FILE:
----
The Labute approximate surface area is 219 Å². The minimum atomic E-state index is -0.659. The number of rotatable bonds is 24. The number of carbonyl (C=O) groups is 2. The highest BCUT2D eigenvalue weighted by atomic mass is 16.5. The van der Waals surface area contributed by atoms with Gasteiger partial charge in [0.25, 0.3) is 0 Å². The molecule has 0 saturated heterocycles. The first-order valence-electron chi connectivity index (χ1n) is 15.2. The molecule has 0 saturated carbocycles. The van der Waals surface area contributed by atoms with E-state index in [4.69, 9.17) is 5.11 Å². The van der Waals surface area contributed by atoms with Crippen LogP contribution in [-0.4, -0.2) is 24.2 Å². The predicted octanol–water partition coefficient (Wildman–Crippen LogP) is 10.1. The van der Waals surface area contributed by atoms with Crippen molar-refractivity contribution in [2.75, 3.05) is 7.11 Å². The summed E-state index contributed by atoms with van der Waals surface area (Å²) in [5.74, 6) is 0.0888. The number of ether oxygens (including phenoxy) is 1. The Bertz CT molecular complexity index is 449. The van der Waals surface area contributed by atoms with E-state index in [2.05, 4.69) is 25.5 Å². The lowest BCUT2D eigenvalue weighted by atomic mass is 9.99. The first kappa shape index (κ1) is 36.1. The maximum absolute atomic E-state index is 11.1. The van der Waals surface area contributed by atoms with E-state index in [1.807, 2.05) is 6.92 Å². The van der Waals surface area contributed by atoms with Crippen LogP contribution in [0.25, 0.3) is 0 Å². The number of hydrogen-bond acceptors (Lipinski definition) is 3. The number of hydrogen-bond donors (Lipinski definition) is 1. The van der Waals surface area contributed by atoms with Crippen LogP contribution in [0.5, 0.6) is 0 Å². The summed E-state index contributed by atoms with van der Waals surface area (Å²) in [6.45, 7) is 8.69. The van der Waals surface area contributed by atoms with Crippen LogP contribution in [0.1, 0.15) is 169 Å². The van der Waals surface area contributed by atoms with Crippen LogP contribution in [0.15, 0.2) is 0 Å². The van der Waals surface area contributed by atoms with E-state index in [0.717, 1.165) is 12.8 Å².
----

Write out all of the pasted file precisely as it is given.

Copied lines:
The Labute approximate surface area is 219 Å². The minimum atomic E-state index is -0.659. The number of rotatable bonds is 24. The number of carbonyl (C=O) groups is 2. The highest BCUT2D eigenvalue weighted by atomic mass is 16.5. The van der Waals surface area contributed by atoms with Gasteiger partial charge in [0.25, 0.3) is 0 Å². The molecule has 0 saturated heterocycles. The first-order valence-electron chi connectivity index (χ1n) is 15.2. The molecule has 0 saturated carbocycles. The van der Waals surface area contributed by atoms with E-state index in [4.69, 9.17) is 5.11 Å². The van der Waals surface area contributed by atoms with Crippen LogP contribution in [-0.4, -0.2) is 24.2 Å². The predicted octanol–water partition coefficient (Wildman–Crippen LogP) is 10.1. The van der Waals surface area contributed by atoms with Crippen molar-refractivity contribution in [2.75, 3.05) is 7.11 Å². The summed E-state index contributed by atoms with van der Waals surface area (Å²) in [5.74, 6) is 0.0888. The number of ether oxygens (including phenoxy) is 1. The Bertz CT molecular complexity index is 449. The van der Waals surface area contributed by atoms with E-state index in [2.05, 4.69) is 25.5 Å². The lowest BCUT2D eigenvalue weighted by atomic mass is 9.99. The first kappa shape index (κ1) is 36.1. The maximum absolute atomic E-state index is 11.1. The van der Waals surface area contributed by atoms with E-state index in [1.807, 2.05) is 6.92 Å². The van der Waals surface area contributed by atoms with Crippen LogP contribution in [0.25, 0.3) is 0 Å². The number of hydrogen-bond acceptors (Lipinski definition) is 3. The number of hydrogen-bond donors (Lipinski definition) is 1. The van der Waals surface area contributed by atoms with Crippen LogP contribution in [0.5, 0.6) is 0 Å². The summed E-state index contributed by atoms with van der Waals surface area (Å²) in [6.45, 7) is 8.69. The van der Waals surface area contributed by atoms with Crippen LogP contribution in [0.1, 0.15) is 169 Å². The van der Waals surface area contributed by atoms with Crippen LogP contribution in [0.15, 0.2) is 0 Å². The van der Waals surface area contributed by atoms with E-state index in [0.717, 1.165) is 12.8 Å².